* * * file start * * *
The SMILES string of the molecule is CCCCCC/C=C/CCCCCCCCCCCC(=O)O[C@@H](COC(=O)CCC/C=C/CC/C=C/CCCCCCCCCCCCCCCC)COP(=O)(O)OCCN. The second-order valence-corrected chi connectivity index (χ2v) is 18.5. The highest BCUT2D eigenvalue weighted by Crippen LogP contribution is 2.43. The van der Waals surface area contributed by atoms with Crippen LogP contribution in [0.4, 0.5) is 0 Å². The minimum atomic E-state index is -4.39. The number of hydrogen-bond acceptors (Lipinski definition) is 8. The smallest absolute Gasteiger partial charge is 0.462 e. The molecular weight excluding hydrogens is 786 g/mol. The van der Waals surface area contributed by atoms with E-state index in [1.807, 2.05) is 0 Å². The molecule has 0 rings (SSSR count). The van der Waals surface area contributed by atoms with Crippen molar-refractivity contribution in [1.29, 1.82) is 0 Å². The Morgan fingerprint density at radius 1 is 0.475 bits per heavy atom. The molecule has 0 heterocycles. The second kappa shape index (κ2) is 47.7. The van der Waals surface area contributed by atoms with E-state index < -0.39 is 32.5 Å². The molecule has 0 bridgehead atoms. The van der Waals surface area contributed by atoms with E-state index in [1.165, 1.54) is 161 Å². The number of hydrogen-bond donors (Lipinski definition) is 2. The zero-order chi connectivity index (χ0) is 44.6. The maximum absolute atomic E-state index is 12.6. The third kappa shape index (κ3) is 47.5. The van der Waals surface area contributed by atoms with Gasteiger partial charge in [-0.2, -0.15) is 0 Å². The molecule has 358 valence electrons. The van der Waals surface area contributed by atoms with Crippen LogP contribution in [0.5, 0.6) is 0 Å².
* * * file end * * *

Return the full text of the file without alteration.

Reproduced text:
The SMILES string of the molecule is CCCCCC/C=C/CCCCCCCCCCCC(=O)O[C@@H](COC(=O)CCC/C=C/CC/C=C/CCCCCCCCCCCCCCCC)COP(=O)(O)OCCN. The second-order valence-corrected chi connectivity index (χ2v) is 18.5. The highest BCUT2D eigenvalue weighted by Crippen LogP contribution is 2.43. The van der Waals surface area contributed by atoms with Crippen LogP contribution in [0.4, 0.5) is 0 Å². The minimum atomic E-state index is -4.39. The number of hydrogen-bond acceptors (Lipinski definition) is 8. The smallest absolute Gasteiger partial charge is 0.462 e. The molecular weight excluding hydrogens is 786 g/mol. The van der Waals surface area contributed by atoms with E-state index in [1.807, 2.05) is 0 Å². The molecule has 0 rings (SSSR count). The van der Waals surface area contributed by atoms with Crippen molar-refractivity contribution in [1.29, 1.82) is 0 Å². The Morgan fingerprint density at radius 1 is 0.475 bits per heavy atom. The molecule has 0 heterocycles. The second kappa shape index (κ2) is 47.7. The van der Waals surface area contributed by atoms with E-state index < -0.39 is 32.5 Å². The molecule has 0 bridgehead atoms. The van der Waals surface area contributed by atoms with E-state index in [1.165, 1.54) is 161 Å². The number of hydrogen-bond donors (Lipinski definition) is 2. The zero-order chi connectivity index (χ0) is 44.6. The maximum absolute atomic E-state index is 12.6. The third kappa shape index (κ3) is 47.5. The van der Waals surface area contributed by atoms with Gasteiger partial charge in [-0.2, -0.15) is 0 Å². The molecule has 358 valence electrons. The van der Waals surface area contributed by atoms with Crippen LogP contribution in [0.5, 0.6) is 0 Å².